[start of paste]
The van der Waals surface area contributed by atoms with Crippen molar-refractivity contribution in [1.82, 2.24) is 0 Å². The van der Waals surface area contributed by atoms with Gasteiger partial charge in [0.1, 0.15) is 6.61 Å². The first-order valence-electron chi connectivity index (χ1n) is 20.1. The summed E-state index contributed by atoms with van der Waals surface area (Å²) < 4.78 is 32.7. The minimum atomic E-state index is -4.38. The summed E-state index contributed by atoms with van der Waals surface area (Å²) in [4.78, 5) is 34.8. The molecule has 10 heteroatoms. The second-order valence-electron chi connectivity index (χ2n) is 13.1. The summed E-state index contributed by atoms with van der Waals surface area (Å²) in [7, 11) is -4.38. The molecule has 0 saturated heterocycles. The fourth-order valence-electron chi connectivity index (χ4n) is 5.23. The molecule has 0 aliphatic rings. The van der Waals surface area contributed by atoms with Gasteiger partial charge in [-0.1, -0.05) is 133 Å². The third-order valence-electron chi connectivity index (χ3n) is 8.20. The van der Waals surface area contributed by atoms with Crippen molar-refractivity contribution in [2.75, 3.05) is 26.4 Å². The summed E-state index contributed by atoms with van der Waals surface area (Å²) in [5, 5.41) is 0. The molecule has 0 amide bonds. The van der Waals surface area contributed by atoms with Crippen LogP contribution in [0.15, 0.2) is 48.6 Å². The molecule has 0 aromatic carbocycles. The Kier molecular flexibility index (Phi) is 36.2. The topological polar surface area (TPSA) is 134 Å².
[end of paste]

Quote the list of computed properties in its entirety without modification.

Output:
The van der Waals surface area contributed by atoms with Crippen molar-refractivity contribution in [1.82, 2.24) is 0 Å². The van der Waals surface area contributed by atoms with Gasteiger partial charge in [0.1, 0.15) is 6.61 Å². The first-order valence-electron chi connectivity index (χ1n) is 20.1. The summed E-state index contributed by atoms with van der Waals surface area (Å²) < 4.78 is 32.7. The minimum atomic E-state index is -4.38. The summed E-state index contributed by atoms with van der Waals surface area (Å²) in [4.78, 5) is 34.8. The molecule has 10 heteroatoms. The second-order valence-electron chi connectivity index (χ2n) is 13.1. The summed E-state index contributed by atoms with van der Waals surface area (Å²) in [7, 11) is -4.38. The molecule has 0 saturated heterocycles. The fourth-order valence-electron chi connectivity index (χ4n) is 5.23. The molecule has 0 aliphatic rings. The van der Waals surface area contributed by atoms with Gasteiger partial charge in [-0.1, -0.05) is 133 Å². The third-order valence-electron chi connectivity index (χ3n) is 8.20. The van der Waals surface area contributed by atoms with Crippen molar-refractivity contribution in [2.75, 3.05) is 26.4 Å². The summed E-state index contributed by atoms with van der Waals surface area (Å²) in [5, 5.41) is 0. The molecule has 0 amide bonds. The van der Waals surface area contributed by atoms with Crippen LogP contribution in [0.15, 0.2) is 48.6 Å². The molecule has 0 aromatic carbocycles. The Kier molecular flexibility index (Phi) is 36.2. The topological polar surface area (TPSA) is 134 Å².